Livio Jean Charles 6’9” Small Forward France Asvel
Dmitry Kulagin 6’6” Shooting Guard Russia Triumph
Mindaungas Kupsas 7’1” Center Lithuania Lietkabetis
Louis Labeyrie 6’10” Power Forward France Paris Levallois
Andrew Lawrence 6’1” Point Guard Great Britain Charleston – NCAA
Augusto Lima 6’9” Power Forward Spain Unicaja Malaga
Marko Lukovic 6’9” Small Forward Serbia Mega Vizura
Oleksandr  Lypovyy 6’7” Point Guard Ukraine BC Donetsk
Lucas Mariano 6’9” Center Brazil Franca – Brazil
Nicolo Melli 6’9” Power Forward Italy EA7 Milano
Vasilije Micic 6’5” Point Guard Serbia Mega Vizura
Boubacar Moungoro 6’6” Small Forward Mali IMG Academy
Nemanja Nedovic 6’3” Point Guard Serbia Lietuvos Rytas
Raul Neto 6’1” Point Guard Brazil Lagun Aro GBC
Lucas Nogueira 7’0” Center Brazil Asefa Estudiantes
Jakub Parzenski 7’0” Center Poland Virtus Bologna
Achille Polonara 6’7” Power Forward Italy Varese
Klemen Prepelic 6’3” Shooting Guard Slovenia Union Olimpija Lubljiana
Artem Pustovyi 7’1” Center Ukraine Khimik
Nikola Radicevic 6’5” Point Guard Serbia Cajasol Seville
Joan Sastre 6’7” Small Forward Spain Cajasol Seville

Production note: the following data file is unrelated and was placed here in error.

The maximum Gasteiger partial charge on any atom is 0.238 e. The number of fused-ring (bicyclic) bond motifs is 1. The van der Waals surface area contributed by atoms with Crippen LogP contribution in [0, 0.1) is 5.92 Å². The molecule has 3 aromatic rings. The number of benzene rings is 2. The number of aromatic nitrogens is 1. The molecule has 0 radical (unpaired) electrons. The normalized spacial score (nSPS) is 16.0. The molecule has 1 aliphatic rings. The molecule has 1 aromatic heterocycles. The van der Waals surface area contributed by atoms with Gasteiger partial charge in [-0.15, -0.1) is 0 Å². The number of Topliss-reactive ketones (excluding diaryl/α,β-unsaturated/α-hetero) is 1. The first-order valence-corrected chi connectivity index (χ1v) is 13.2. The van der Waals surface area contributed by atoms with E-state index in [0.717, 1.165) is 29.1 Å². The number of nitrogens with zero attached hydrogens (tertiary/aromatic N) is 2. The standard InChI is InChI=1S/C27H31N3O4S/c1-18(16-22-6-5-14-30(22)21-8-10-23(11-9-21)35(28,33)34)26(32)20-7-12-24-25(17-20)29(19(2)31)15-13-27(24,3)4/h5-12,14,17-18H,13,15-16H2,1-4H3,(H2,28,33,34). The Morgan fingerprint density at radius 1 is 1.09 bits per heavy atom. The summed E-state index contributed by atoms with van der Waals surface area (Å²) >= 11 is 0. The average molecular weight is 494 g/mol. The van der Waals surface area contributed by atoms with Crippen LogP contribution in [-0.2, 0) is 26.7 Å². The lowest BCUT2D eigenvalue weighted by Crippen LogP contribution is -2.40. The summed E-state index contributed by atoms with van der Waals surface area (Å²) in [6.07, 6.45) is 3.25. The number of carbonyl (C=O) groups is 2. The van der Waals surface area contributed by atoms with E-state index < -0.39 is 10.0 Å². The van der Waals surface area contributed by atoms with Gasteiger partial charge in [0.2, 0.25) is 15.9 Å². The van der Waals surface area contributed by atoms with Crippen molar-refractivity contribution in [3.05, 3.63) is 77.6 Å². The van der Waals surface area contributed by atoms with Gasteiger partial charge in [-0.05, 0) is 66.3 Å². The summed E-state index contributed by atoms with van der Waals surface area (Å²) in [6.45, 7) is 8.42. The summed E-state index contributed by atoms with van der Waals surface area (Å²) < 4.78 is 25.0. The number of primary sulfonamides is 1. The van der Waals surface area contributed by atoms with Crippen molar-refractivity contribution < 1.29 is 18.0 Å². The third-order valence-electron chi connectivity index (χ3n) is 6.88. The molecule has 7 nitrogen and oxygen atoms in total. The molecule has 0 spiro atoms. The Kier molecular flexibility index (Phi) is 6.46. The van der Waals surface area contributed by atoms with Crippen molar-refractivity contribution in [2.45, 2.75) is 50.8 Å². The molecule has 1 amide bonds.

Emir Sulejmanovic 6’9” Power Forward Bosnia and Herzegovina Union Olimpija Ljubljana
Janis Timma 6’7” Power Forward Latvia Ventspils
Vladislav Trushkin 6’7” Power Forward Russia Spartak Vidnoye
Edgaras Ulanovas 6’6” Small Forward Lithuania Pieno Zvaigzdes
Adin Vrabac 6’8” Small Forward Bosnia and Herzegovina OKK Spars
Andrey Zubkov 6’9” Small Forward Russia Lokomotiv Kuban

Report: Carmelo Anthony would’ve allowed Knicks to trade him to Trail Blazers if no deal with select three teams

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Carmelo Anthony spent most of the offseason saying he’d waive his no-trade clause for only the Rockets.

But as training camp neared and Anthony faced returning to the Knicks, he expanded his list to include the Thunder and Cavaliers.

Just how badly did Anthony want to leave the Knicks?

Marc Berman of the New York Post:

Sources say Anthony would have allowed the Knicks to deal him to Portland if the Knicks struck out with the other three.

Apparently, the Trail Blazers’ recruitment almost worked. Of course, the Knicks traded Anthony to Oklahoma City. But this report raises a couple questions:

How many teams would have Anthony approved in a trade? He obviously preferred to leave the Knicks, but he also had reasons to stay in New York. We now know Anthony preferred at least four teams to the Knicks, but how long is that list? Twenty-nine teams?